I think this report from the FT this morning needs sharing:
The International Monetary Fund has warned that emerging economies and bond markets need to prepare for an increase in corporate failures if and when the US Federal Reserve and other central banks in advanced economies begin raising rates.
I have no doubt at all that this is right.
The same warning could be given within the UK: there will be corporate failures here if interest rates rise.
And household failures too: mortgage repossession rates will probably increase significantly.
On top of which there will be less investment, and so lower growth and more unemployment.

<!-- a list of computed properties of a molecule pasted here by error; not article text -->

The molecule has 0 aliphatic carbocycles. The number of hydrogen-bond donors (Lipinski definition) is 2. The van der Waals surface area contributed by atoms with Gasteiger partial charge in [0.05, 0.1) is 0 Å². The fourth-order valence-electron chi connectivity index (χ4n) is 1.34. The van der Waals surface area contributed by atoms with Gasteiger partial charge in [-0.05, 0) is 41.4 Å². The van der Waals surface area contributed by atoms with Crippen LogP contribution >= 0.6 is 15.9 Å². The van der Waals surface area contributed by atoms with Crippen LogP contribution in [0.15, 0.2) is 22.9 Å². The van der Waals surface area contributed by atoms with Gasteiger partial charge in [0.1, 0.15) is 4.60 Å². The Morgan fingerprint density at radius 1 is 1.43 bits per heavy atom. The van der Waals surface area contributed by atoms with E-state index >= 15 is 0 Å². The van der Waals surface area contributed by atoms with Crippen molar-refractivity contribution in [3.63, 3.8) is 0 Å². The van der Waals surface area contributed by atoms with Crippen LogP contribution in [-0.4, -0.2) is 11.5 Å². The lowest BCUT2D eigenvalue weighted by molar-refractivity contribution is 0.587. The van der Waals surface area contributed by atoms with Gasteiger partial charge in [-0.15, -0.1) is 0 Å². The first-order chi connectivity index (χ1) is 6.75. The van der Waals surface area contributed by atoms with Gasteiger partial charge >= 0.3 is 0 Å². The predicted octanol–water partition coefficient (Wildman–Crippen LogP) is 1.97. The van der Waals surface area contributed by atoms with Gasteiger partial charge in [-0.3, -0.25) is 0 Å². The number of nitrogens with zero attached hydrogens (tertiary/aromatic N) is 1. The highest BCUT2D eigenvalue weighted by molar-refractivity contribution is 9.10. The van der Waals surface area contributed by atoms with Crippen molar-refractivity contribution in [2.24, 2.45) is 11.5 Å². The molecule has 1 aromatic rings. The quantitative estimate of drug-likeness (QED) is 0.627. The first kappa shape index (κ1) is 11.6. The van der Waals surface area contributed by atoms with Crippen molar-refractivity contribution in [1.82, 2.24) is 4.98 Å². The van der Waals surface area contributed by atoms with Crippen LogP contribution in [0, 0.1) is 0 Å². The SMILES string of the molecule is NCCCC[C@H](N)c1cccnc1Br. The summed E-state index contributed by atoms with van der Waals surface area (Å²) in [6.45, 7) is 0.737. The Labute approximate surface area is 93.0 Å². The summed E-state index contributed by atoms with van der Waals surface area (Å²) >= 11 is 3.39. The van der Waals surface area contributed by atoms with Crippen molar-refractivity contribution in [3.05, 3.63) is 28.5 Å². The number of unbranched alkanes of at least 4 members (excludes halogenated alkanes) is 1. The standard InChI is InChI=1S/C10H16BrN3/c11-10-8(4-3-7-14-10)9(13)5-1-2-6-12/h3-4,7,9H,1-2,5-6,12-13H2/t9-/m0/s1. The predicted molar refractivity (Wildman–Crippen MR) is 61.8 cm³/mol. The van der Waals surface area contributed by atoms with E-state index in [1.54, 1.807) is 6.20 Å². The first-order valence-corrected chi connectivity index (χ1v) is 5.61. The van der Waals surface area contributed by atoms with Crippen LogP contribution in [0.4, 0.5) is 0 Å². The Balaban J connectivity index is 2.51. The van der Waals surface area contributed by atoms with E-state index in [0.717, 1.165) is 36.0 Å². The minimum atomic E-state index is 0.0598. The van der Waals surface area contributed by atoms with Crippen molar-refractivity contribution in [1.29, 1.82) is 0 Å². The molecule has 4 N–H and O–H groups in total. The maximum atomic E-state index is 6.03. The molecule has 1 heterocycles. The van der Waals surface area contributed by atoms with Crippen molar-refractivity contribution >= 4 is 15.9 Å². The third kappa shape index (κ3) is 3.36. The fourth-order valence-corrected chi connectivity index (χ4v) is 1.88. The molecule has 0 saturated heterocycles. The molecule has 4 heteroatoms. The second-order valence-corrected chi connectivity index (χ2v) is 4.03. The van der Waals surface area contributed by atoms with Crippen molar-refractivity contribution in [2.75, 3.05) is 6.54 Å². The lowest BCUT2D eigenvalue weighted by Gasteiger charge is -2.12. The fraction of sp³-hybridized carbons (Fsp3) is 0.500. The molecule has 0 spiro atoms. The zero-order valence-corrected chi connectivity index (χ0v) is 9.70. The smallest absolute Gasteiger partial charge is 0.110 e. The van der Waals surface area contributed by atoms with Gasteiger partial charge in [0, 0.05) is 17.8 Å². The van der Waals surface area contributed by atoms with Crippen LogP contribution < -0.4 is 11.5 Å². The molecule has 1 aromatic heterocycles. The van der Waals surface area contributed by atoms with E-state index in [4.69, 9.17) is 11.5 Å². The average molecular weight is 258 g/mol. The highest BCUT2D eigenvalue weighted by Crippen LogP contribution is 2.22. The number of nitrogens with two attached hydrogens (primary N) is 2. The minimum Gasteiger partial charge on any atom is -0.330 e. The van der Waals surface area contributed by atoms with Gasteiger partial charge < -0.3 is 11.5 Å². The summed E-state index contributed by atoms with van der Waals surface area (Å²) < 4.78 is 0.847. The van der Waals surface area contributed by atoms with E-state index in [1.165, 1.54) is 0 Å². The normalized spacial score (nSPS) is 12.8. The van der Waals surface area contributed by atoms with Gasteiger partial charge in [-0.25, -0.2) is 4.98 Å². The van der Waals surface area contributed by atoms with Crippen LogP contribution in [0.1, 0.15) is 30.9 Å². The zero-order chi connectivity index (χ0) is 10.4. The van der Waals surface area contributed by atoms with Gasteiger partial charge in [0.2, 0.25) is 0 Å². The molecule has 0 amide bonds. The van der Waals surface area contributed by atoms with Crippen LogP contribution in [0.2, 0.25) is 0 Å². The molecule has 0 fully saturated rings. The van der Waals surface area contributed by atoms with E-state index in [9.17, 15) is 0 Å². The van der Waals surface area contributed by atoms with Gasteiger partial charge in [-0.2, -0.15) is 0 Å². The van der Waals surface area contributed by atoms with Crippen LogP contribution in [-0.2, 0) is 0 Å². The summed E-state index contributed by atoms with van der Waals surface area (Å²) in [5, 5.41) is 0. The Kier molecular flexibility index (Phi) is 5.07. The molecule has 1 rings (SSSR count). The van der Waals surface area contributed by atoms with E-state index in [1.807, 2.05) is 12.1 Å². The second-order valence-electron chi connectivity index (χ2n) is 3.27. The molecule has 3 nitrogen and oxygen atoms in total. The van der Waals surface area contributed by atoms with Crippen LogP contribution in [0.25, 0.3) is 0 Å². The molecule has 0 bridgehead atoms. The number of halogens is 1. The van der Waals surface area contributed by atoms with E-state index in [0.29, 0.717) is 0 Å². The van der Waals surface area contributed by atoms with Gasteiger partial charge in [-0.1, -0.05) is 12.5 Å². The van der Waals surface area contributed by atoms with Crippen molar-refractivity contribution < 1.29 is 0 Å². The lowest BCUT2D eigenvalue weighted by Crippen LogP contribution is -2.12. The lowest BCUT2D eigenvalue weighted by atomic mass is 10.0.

This is the price of economists hankering after 'normal times'. For students of economic history the whole process of rate increases has a horrible feeling of FDR's policy in 1937 about it, which he had to very rapidly reverse in 1938. Or to put it another way, it feels like economic folly foretold.
Not that this will stop markets demanding what is quite obviously not in their own self interest. They seem to have a self-destruct button built in, and a never ending urge to push it. It would be better for us all if there was a way of correcting for that, but right now we let those running markets get too near the powers of the state that could achieve that goal. Which is precisely why those powers need reviewing.
One can always hope that next time it will be different.